Aristotle discusses the general structural characteristics of these transformations, which he calls ‘circular arguments’, in Prior Analytics B5-7. From that discussion, it is clear that you cannot transform any syllogism into any other. For example, to transform a syllogism (S) in Barbara to an epagogic syllogism (E) also in Barbara, the terms of the minor premise must be co-extensive. Otherwise, you can only move from Barbara to Darii. But why does Aristotle bring up transformation in B23? B23 is not exploring the mathematical structures that obtain in the syllogistic. B23 and B21 are concerned with epistemology.
It seems to me that the epistemic value of the transformation is that it ‘re-carves’ information we already have available. S tells us that that three terms are related thus-and-so; the transformation to E tells us that the terms are also related so-and-thus. We gain information in the sense that we have revealed relations we previously did not know obtained between terms. We could call this ‘transformative induction’.
How does this help us make sense of ‘epagoge’ in B21? First a general point. B21 is all about how we extract ‘new’ knowledge from things we already know and how this process goes wrong. Transformative induction is one way in which this extraction happens. Second, I think that the ‘such-and-such’ in T1 is an individual sort of thing. Reading the passage this way ‘such and such’ should refer to a sort of triangle, e.g. isosceles. This is how ‘to kath’hekaston’ functions in B23 and, I suggest, T1 as well. We can now read the problematic example as a syllogism in Darii, with the relevant cognitive operators:
- a knows that two-right angles belong to all triangles;
- a sees that triangle belongs to isosceles;
- a knows that two-right angles belongs isosceles.
Why would Aristotle call this process an epagoge? Given how he explains that term in B23, it is because this Darii is the result of re-carving information already available to a. Where ‘A’ is ‘two-right angled figure’, ‘B’ is ‘isosceles’ and ‘C’ is ‘triangle’, when a sees that some triangle is an isosceles, a re-carves the information contained in the Barbara on the left hand side, to the Darii on the right:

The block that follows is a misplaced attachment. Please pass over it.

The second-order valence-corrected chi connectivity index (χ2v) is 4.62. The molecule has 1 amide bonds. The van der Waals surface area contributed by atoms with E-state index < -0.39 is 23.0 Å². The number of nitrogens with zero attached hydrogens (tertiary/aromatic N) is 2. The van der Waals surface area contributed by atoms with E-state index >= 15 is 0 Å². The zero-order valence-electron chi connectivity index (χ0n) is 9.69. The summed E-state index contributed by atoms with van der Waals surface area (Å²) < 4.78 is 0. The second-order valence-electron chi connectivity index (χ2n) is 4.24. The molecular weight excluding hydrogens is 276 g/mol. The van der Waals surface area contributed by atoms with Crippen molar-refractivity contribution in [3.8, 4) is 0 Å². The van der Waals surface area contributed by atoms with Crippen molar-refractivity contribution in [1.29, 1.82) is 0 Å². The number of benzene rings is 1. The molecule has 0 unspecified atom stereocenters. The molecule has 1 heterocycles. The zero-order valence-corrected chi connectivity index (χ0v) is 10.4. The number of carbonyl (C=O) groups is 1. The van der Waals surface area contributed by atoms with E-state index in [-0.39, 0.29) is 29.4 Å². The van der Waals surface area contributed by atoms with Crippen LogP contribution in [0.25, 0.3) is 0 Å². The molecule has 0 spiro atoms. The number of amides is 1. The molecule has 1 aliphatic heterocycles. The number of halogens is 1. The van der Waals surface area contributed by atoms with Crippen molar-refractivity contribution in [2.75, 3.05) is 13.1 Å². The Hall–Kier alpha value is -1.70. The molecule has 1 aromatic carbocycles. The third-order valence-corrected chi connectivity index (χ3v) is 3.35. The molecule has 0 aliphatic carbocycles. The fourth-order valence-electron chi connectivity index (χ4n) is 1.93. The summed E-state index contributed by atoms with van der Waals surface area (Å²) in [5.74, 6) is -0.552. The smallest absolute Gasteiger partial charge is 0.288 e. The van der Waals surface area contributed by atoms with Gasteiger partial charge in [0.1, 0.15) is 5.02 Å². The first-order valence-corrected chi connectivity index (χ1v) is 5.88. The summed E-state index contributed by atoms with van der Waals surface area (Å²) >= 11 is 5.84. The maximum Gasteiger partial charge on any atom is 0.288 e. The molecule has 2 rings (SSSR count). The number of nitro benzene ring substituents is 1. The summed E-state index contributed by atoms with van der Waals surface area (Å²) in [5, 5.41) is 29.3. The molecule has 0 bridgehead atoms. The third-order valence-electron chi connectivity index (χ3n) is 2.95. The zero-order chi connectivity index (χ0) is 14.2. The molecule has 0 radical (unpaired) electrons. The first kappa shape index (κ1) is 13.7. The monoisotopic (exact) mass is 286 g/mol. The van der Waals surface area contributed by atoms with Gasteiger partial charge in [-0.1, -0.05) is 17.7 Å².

B23 68b30-37 says that the result of the transformation, presented on the right, is clearer to us, while the corresponding syllogism is prior. This precisely reflects my construal of this epagoge in B21. We see that triangle belongs to some isosceles, perhaps from a diagram, and, when we also know that two-right angles belong to all triangles, we instantly know that two-right angles belongs to some isosceles. In B21 Aristotle confuses us because he describes the result of this transformation as an ‘epagoge’. But, as we have seen the result of such a transformation is a syllogism, which is, of course, a deduction.
Thoughts? I’m a bit worried that in T1 Aristotle switches between ‘individuals’ and ‘particulars’. Maybe he intends an important difference with the shift in vocabulary? Also, the ‘transformative’ sense of ‘epagoge’ in B23 seems officially introduced as an example of using the syllogistic in the practise of ‘rhetoric and absolutely any form of persuasion and any kind of method’. Does it seem like transformative induction can be so used?
 This is a simplification. Engberg-Pedersen distinguishes six different sorts of epagoge in Aristotle, although he concludes that they all, somehow or other, move from particular to universal, usually in a multi-agent context. See More on Aristotelian Epagoge T. Engberg-Pedersen Phronesis Vol. 24, No. 3 (1979) , pp. 301-319.